I’m studying for my Psychology class and need an explanation.
Respond to the post of one of your peers. Include relevant, required information; adequate explanations; and alternative viewpoints. Offer additional resources that may help expand their perspective, divergent issues for consideration, and suggestions for enhancing their discussion. Your responses to your peers should contain at least 250 words as well as two scholarly resources. Keep in mind the academic honesty policy and academic integrity policy stressing respectful discussion.
Sexual problems are not specific for eating disorders. The etiology is complex and no one single causal factor has been identified. However, clinical as well as epidemiological studies have shown that eating disorders occur more commonly in females than males. The evidence that eating disorders are more common in females over males has resulted in the consideration that socio-cultural factors may be important. Through this insight, gender role is being considered as a contributing factor. This information is vital when dealing when the sub population of gender nonconforming adolescents with ED and gender dysphoria. Clinical experience and research have shown the important role of sexual problems and traumas in the development of anorexia nervosa and bulimia in females over males. The purpose of the article’s case studies hinges around expanding their interdisciplinary discussion regarding the breadth of presentation and management considerations for gender nonconforming adolescents with disordered eating. An interdisciplinary approach to care might enhance access to comprehensive, collaborative treatment for disordered eating, and gender dysphoria in this unique population.
Prior studies suggest that treating gender dysphoria might lead to a decrease in associated ED behaviors in this population (Donaldson, Hall, Neukirch, Kasper, Simones, Gagnon, & Forcier, 2018).However, gaps remain in our understanding of the varied presentations of gender nonconforming adolescents with ED, potential risk/protective factors, comorbid characteristics, and best approaches to care. The purpose of the article was to identify emerging themes across disciplines in a series of five gender nonconforming adolescents with ED in hopes of advancing the understanding of this high‐risk group to better screen as well as identify and collaboratively manage similar young people at every available point of care.
The cases of ED in gender nonconforming adolescents imply that medical and psychiatric factors play dominant roles in dealing with ED as well as notable common features. Common features include an increased risk for self‐harm/suicide, complex psychiatric and medical implications of delay to treatment, the importance of partnership with interdisciplinary providers/patients/families to maximize care and facilitate healthy development. With the five cases, the architect used specific examples to expand understanding of how interdisciplinary teams might best approach care for this complex, emerging population. Finding imply that in the absence of timely and available gender dysphoria management,gender nonconforming youth may turn to maladaptive behaviors to change their bodies, or self‐harm the body that they perceive as a betrayal of their authentic gender.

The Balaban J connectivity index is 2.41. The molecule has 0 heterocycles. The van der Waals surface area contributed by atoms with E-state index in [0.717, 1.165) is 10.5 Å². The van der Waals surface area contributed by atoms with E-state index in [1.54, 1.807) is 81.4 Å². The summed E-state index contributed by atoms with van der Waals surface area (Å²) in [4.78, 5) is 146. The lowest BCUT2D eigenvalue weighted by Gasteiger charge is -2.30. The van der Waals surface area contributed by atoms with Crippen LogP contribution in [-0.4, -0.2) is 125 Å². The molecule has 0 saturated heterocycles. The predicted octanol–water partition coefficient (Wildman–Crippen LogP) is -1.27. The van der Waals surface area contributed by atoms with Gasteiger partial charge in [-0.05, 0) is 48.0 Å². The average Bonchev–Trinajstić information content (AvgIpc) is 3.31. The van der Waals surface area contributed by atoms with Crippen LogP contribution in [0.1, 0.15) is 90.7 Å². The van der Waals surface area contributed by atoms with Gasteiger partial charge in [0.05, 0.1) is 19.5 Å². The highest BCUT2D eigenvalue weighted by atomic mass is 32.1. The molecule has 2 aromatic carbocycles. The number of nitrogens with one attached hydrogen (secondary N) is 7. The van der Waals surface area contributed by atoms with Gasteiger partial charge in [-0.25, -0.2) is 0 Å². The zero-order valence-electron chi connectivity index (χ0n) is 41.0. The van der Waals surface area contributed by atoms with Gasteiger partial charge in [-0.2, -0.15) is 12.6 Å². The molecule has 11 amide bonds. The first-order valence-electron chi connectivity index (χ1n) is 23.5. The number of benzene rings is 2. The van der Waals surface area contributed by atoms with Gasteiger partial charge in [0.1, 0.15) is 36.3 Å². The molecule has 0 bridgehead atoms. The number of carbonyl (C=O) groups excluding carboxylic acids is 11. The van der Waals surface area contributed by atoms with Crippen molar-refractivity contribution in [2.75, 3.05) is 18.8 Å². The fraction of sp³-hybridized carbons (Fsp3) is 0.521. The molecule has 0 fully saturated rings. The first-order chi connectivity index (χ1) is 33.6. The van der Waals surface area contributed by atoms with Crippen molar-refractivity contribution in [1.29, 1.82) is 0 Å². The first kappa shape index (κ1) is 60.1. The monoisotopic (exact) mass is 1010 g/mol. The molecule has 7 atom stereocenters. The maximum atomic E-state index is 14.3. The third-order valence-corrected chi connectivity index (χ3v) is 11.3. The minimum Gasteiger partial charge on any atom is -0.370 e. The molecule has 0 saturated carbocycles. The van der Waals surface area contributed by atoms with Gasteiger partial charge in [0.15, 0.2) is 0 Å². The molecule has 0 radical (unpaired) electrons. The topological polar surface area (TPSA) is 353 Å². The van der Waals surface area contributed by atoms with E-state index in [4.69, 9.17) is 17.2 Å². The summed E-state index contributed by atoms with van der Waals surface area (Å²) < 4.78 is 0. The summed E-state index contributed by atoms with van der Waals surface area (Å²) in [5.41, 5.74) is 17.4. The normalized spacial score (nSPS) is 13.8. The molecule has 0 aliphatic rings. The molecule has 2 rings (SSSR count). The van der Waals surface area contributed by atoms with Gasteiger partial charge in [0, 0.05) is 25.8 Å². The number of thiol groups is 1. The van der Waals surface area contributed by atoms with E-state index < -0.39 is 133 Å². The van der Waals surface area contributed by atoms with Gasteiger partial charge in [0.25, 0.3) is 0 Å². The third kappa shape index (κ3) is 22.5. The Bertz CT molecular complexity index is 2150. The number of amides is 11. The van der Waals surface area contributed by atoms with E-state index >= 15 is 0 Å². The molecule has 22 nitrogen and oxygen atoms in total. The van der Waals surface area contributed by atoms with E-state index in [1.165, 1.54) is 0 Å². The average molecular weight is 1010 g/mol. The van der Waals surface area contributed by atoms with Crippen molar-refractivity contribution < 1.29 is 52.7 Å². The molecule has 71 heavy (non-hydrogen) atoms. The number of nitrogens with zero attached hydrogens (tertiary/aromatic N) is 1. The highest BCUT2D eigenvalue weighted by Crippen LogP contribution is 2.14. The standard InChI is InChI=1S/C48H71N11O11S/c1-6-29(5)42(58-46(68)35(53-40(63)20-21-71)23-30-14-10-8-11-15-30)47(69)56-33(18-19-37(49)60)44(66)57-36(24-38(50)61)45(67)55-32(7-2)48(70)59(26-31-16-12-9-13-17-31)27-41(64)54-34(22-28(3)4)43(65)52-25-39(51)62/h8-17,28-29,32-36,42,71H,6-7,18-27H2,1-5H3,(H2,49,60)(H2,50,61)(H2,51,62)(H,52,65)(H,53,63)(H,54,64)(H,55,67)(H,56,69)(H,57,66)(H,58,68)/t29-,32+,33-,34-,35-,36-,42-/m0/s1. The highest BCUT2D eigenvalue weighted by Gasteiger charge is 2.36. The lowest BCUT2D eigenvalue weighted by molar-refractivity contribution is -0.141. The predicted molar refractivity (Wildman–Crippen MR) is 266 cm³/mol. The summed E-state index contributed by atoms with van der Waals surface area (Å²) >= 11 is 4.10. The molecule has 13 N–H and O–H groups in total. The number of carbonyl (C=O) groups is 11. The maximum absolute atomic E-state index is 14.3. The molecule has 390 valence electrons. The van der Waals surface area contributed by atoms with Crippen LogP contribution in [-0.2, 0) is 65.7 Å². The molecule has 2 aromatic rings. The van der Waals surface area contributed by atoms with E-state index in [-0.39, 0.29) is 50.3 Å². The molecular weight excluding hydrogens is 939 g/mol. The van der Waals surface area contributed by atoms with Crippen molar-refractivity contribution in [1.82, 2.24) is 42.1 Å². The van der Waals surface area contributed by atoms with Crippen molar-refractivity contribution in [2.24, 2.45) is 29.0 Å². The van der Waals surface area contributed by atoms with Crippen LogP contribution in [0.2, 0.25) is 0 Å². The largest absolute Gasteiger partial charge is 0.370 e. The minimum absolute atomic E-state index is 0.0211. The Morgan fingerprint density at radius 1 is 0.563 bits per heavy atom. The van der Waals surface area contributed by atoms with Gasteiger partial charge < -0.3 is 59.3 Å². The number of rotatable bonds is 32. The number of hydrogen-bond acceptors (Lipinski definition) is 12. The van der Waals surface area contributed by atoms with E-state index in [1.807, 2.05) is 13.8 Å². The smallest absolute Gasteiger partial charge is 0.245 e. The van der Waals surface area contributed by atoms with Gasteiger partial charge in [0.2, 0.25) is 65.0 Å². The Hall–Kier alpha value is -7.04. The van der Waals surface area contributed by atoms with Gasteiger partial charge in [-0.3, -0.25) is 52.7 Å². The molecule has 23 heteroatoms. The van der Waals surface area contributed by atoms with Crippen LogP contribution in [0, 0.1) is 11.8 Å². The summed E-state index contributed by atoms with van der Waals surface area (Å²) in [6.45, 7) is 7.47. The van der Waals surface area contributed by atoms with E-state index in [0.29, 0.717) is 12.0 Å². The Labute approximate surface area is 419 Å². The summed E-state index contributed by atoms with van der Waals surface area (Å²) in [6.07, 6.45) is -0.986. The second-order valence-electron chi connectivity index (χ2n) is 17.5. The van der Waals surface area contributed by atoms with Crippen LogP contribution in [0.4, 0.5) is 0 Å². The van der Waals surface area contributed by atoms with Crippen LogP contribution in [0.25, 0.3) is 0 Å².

Suicidal ideation, suicide attempt, and SIB are not uncommon among gender nonconforming or ED populations (Hollis, 2017). Even as gender nonconforming adolescents progress through gender‐affirming interventions, many will experience stigmatization that ignores, invalidates, or dismisses their identity, thereby contributing to the development/exacerbation of psychiatric comorbidities population (Donaldson, Hall, Neukirch, Kasper, Simones, Gagnon, & Forcier, 2018).
Partnering with an interdisciplinary team helps better articulate an appropriate treatment plan, including identification of a goal weight range and nutritional plan. Dietitians and medical providers must therefore be particularly collaborative in establishing weight/nutritional goals. Because adolescents’ longitudinal nutrition goals vary for a number of reasons, dietitians and medical providers must therefore be particularly collaborative in establishing weight/nutritional goals. In addition, providers might need to take creative approaches to treatment planning in this population; for example, consulting growth curves for both the patient’s natal and asserted gender to establish appropriate goal weight parameters.
This study highlights the inadequacies in ED treatments in addressing issues related to gender amongst diverse gender populations. It illuminates how identity is negotiated in the context of the lived experience of an ED is embodied. The study also provides evidence that gender plays a significant role in this embodiment. Therefore, the conscious or inadvertent ignoring or marginalizing of questions and issues related to gender in ED treatments has and will continue to have inevitable implications for the processes and extent by which people engage in ED treatments. Greater consideration and inclusion of gendered perspectives in ED identification and the transformation of ED treatments holds scope for more significant and meaningful positive outcomes for those with lived experience.